'I almost died,' Fetterman says as Senate campaign heats up
HARRISBURG — John Fetterman, the Democratic nominee for U.S. Senate in Pennsylvania, who is recovering from a stroke, said Friday that he almost died from the episode after ignoring warning signs for years and a doctor's advice to take blood thinners.
Fetterman spoke in a statement released by his campaign, and has remained out of public view as he recovers ahead of the fall general election in what is expected to be one of the nation’s premier Senate contests.
“The stroke I suffered on May 13 didn’t come out of nowhere,” Fetterman said, and “as a result, I almost died. I want to encourage others to not make the same mistake.”
In a separate statement released through his campaign Friday, Fetterman’s cardiologist disclosed that Fetterman has cardiomyopathy, in which the heart muscle becomes weakened and enlarged. Cardiomyopathy can impede blood flow and potentially cause heartbeats so irregular they can be fatal.
The acknowledgment was the first public comment by a doctor for Fetterman since the candidate first took to social media on May 15 to disclose that he had a stroke.
Fetterman, 52, easily won the Democratic nomination in a four-way race while in the hospital four days after the stroke and just hours after undergoing surgery to implant a pacemaker with a defibrillator.
The stroke has raised questions about Fetterman's fitness to campaign for the office, including what continuing effects he might have from the stroke.
Already, attack ads are flying in the race, even as the Senate Republican primary contest is bogged down in a statewide recount, more than two weeks after the election.
On Friday evening, former hedge fund CEO David McCormick conceded that race to celebrity heart surgeon Dr. Mehmet Oz, as he acknowledged the recount wouldn’t give him enough votes to make up the deficit. The Associated Press has not yet declared a winner because of the recount.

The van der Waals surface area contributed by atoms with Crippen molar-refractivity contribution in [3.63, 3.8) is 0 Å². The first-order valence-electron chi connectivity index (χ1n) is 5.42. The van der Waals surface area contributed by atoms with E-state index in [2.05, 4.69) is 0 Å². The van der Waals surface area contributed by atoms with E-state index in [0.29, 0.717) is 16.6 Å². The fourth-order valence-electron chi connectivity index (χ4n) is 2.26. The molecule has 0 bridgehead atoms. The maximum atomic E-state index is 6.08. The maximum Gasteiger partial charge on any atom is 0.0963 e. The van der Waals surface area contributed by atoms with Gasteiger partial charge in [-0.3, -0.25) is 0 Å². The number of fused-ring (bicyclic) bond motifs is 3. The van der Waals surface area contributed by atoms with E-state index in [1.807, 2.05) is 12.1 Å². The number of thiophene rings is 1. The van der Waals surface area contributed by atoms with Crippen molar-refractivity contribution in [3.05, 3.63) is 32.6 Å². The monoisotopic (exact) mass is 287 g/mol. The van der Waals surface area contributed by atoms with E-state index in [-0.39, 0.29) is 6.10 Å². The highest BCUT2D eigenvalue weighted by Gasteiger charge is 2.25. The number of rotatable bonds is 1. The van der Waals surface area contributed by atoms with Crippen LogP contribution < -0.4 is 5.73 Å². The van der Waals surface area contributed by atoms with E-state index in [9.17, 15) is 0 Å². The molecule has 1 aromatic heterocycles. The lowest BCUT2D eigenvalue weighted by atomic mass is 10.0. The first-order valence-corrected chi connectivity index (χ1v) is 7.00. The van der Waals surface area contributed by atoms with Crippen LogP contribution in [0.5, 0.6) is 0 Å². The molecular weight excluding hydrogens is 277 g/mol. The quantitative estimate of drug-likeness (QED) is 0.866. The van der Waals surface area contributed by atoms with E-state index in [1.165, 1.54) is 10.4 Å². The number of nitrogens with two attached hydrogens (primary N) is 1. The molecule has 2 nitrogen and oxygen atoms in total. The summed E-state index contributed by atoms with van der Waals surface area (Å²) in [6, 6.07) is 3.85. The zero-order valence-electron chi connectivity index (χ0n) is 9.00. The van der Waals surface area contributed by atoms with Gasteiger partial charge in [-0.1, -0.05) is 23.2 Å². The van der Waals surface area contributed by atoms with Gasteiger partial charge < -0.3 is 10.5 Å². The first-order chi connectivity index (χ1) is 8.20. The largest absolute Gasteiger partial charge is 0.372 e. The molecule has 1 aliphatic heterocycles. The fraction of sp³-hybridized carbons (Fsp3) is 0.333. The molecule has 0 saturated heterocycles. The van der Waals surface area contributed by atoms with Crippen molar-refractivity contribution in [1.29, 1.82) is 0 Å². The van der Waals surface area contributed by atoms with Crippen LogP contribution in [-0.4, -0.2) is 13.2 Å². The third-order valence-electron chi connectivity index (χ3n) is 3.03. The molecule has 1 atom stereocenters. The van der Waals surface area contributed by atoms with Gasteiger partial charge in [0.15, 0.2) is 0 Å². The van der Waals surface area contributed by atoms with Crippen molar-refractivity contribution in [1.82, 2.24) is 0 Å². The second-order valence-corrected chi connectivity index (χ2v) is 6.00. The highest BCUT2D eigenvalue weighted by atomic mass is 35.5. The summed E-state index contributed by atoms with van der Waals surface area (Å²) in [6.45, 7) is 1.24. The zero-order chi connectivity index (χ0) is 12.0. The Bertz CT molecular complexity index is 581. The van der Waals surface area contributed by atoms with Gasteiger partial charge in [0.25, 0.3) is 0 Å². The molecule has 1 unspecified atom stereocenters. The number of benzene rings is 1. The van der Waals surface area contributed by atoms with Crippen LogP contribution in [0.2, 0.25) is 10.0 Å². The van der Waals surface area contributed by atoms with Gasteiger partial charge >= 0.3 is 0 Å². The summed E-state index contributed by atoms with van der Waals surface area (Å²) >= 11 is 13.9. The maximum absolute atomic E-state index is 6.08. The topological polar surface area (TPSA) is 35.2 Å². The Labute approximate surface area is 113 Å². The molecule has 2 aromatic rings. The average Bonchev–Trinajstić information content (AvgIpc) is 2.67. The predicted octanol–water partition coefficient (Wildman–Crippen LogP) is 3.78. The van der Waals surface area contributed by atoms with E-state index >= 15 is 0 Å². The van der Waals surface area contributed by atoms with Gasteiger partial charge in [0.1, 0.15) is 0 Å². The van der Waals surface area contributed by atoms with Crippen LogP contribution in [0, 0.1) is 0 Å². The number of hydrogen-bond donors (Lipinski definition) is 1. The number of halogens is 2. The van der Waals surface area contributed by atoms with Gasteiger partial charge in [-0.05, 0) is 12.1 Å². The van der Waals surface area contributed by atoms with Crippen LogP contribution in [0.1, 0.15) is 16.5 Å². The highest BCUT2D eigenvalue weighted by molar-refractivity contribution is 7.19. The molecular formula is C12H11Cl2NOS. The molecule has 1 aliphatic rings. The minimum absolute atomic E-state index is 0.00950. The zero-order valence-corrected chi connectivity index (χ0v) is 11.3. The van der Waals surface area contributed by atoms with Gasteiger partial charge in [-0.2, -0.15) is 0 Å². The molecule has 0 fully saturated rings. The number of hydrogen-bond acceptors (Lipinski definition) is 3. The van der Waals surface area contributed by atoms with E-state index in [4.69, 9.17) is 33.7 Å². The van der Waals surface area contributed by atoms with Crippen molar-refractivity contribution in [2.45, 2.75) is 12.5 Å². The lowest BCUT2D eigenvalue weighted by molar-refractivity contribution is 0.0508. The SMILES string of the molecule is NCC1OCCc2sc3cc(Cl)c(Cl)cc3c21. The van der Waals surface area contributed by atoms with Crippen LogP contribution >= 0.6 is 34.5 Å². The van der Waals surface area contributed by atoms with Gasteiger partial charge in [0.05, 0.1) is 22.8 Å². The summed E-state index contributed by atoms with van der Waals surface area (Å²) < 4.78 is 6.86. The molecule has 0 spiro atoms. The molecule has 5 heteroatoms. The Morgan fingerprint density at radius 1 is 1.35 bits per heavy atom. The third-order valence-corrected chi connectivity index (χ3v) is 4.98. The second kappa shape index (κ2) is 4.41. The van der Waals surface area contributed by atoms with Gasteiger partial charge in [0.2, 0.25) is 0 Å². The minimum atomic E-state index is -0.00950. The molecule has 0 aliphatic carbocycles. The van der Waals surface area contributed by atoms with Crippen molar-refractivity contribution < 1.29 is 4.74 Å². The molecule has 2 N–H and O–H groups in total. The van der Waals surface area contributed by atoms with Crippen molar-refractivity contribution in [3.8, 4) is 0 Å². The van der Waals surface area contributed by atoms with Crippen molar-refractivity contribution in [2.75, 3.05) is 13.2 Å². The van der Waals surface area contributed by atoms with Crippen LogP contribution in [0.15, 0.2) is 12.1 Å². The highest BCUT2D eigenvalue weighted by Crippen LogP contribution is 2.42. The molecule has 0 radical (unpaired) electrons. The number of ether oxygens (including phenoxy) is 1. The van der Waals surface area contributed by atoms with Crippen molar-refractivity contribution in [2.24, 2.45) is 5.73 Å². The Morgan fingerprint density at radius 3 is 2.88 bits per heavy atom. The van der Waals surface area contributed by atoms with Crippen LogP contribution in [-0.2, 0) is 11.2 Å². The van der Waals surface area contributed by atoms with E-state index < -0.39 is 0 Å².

Fetterman, Pennsylvania’s lieutenant governor, has not said when he will return to the campaign trail and did not show up to preside over floor sessions of the state Senate last week.
Fetterman said doctors have told him to continue to rest, eat well, exercise and focus on his recovery, “and that’s exactly what I’m doing.”
Fetterman acknowledged that he ignored warning signs after visiting the doctor because of swollen feet in 2017 and learning that he had a heart condition.
The cardiologist, Dr. Ramesh Chandra, told him that he never would have had a stroke had he continued taking blood thinners, Fetterman said.
Chandra said Fetterman will be fine if he eats healthy foods, takes prescribed medication and exercises.
Fetterman has been open about his push to lose weight in the past. At 6 feet 8, he weighed in at over 400 pounds before losing nearly 150 pounds in 2018, when he ran for lieutenant governor.
He said he had thought — wrongly — that losing weight and exercising would be enough.
Fetterman has said that his stroke was caused by a heart condition called atrial fibrillation and that doctors implanted the pacemaker May 17 to manage it.
Doctors removed the clot in Fetterman’s brain through a thrombectomy procedure, his campaign said. That means extracting it by inserting a catheter through a big artery, usually in the groin.
However, Fetterman had not answered questions about why doctors implanted a defibrillator along with it — until Friday.
Chandra said the defibrillator, which delivers corrective shocks when it senses life-threatening irregular rhythms, was implanted because of Fetterman's cardiomyopathy.
Fetterman has not made a public appearance, other than a couple of brief videos of him posted on social media speaking at the hospital May 15 and leaving it a week later.
On Wednesday, Fetterman saw his neurologist, campaign spokesperson Joe Calvello said.
The neurologist was impressed with Fetterman's progress and said that cognitively, “John is perfect, and well on his way to a full recovery,” Calvello said.
Fetterman does not have paralysis from the stroke, and is up, walking around, running errands and having calls with staff, Calvello said.
Fetterman's neurologist has not spoken with reporters.
Most stroke patients experience some sort of physical impairment, according to Dr. Matt Starr, associate director of UMPC Stroke Institute.
Long-term physical symptoms of stroke range widely, from minor muscle weakness to muscle stiffness and spasms to complete paralysis, typically on one side of the body.
When stroke does cause physical impairment, “the greatest recovery happens in the first three months after the stroke,” said Dr. Mitchell Elkind, a Columbia University neurologist and immediate past president of the American Heart Association.
Most stroke patients do show at least some signs of recovery, and full recovery is possible, Elkind said.